CAPE CANAVERAL, Fla.—SpaceX's big new rocket blasted off Tuesday on its first test flight, carrying a red electric sports car aiming for an endless road trip past Mars.
The Falcon Heavy rose from the same launch pad used by NASA nearly 50 years ago to send men to the moon.
With lift-off, the Heavy became the most powerful rocket in use today—doubling the lift-off punch of its closest competitor.
For SpaceX, the private rocket company run by Elon Musk, it was a mostly triumphant test of a new, larger rocket designed to hoist supersize satellites as well as equipment to the moon, Mars, or other far-flung points.
For the test flight, a red sports car made by another of Musk's companies, Tesla, was the unusual cargo—enclosed in protective covering for the launch.
The three boosters and 27 engines roared to life at Kennedy Space Center as thousands watched from surrounding beaches, bridges, and roads, jamming the highways in scenes unmatched since NASA's last space shuttle flight.
At SpaceX Mission Control in southern California, employees screamed, whistled, and raised pumped fists into the air as the launch commentators called off each milestone.
Millions more watched online, making it the second-biggest livestream in YouTube history.
Viewers were left with video images beamed from space of Musk's red Roadster circling the blue planet after the protective covering had dropped away and exposed the car.
A space-suited mannequin was at the wheel, named “Starman” after the David Bowie song.
“It's kind of silly and fun, but I think that silly and fun things are important,” said the SpaceX chief who also runs Tesla and is keen to colonize Mars.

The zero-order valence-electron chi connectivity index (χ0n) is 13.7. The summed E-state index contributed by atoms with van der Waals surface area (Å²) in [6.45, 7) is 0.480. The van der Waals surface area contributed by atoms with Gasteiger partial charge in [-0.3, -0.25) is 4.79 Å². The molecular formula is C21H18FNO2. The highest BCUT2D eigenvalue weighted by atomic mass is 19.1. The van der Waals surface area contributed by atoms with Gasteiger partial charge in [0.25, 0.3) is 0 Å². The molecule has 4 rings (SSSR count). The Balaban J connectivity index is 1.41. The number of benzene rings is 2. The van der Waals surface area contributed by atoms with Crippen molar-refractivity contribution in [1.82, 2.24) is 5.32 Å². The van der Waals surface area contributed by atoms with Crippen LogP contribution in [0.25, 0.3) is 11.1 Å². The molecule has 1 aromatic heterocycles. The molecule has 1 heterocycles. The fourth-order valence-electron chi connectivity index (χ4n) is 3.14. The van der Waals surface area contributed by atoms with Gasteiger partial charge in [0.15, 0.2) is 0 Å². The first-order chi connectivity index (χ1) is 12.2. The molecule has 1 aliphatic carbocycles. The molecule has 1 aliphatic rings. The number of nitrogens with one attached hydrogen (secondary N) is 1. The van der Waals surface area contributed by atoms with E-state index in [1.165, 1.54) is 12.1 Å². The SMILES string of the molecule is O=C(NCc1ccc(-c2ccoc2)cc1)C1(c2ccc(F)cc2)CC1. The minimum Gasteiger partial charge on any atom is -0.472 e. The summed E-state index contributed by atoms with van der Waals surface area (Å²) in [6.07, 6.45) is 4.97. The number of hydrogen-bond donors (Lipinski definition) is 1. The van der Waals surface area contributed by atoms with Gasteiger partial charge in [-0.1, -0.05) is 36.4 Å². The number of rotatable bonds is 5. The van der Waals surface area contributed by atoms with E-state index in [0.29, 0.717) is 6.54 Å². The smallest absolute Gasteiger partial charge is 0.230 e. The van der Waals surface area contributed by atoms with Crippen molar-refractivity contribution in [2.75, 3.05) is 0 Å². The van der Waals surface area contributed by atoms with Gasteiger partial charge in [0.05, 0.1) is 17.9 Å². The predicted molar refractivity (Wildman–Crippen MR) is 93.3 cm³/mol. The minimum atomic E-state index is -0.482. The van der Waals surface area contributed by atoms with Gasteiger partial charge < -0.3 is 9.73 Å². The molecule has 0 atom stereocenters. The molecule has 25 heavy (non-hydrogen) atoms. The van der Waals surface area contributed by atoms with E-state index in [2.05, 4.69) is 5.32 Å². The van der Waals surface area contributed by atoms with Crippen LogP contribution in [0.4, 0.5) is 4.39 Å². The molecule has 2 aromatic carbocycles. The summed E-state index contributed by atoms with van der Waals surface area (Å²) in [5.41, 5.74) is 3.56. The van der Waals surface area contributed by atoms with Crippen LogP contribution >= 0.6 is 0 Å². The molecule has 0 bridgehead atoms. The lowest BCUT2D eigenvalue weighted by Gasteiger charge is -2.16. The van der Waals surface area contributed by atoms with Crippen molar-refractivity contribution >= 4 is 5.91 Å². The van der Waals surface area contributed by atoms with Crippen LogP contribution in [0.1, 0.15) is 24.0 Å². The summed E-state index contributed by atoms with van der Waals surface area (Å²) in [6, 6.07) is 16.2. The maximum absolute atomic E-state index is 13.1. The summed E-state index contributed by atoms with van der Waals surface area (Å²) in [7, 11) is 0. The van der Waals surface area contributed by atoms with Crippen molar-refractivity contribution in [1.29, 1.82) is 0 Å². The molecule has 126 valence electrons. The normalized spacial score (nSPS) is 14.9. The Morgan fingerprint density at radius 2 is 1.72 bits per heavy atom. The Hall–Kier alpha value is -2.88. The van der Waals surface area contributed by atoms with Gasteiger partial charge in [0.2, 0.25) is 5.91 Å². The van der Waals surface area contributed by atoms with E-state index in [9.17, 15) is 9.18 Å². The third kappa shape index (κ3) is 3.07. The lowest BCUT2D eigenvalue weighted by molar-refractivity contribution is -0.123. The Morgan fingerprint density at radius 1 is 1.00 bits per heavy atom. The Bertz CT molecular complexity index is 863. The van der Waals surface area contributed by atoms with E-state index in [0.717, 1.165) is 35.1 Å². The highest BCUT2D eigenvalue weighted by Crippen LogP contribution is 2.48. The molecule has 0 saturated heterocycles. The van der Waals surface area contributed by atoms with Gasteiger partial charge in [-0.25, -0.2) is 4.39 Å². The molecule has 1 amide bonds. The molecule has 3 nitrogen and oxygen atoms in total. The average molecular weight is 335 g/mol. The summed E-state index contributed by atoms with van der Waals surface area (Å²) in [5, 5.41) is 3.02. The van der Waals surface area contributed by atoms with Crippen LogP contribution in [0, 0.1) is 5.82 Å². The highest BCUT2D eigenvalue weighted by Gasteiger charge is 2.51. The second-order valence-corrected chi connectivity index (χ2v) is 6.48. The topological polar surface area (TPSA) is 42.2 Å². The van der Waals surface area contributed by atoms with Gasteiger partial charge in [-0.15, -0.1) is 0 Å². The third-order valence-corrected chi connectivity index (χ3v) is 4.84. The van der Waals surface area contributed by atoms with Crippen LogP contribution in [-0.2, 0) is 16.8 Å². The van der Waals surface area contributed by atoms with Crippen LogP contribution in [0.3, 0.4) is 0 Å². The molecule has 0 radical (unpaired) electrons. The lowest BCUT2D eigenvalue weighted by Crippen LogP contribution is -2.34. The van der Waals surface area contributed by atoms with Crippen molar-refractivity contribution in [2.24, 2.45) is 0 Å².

“The imagery of it is something that's going to get people excited around the world.”
Two of the boosters—both recycled from previous launches—returned minutes after lift-off for on-the-mark touchdowns at Cape Canaveral.
Sonic booms rumbled across the region with the vertical landings.
Musk later revealed the third booster (brand new) slammed into the Atlantic at 300 m.p.h. and missed the floating landing platform—scattering shrapnel all over the deck and knocking out two engines.
But he was unfazed by the lost booster and said watching the other two land upright probably was the most exciting thing he's ever seen.
Before lift-off, “I had this image of just a giant explosion on the pad, a wheel bouncing down the road, the Tesla logo landing somewhere,” Musk admitted.
“But fortunately, that's not what happened.”
Musk's rocketing Roadster is shooting for a solar orbit that will reach all the way to Mars.
Ballast for a rocket debut is usually concrete—“so boring,” Musk said in a post-launch news conference.
The Roadster was anything but.
Cameras mounted on the car fed stunning video of “Starman” tooling around Earth, looking something like a NASCAR racer out for a Sunday drive, with its right hand on the wheel and the left arm resting on the car's door.
A sign on the dashboard read: “Don't panic!" Bowie's "Life on Mars?” played in the background at one point.
A Hot Wheels roadster also was on the dash with a tiny spaceman on board.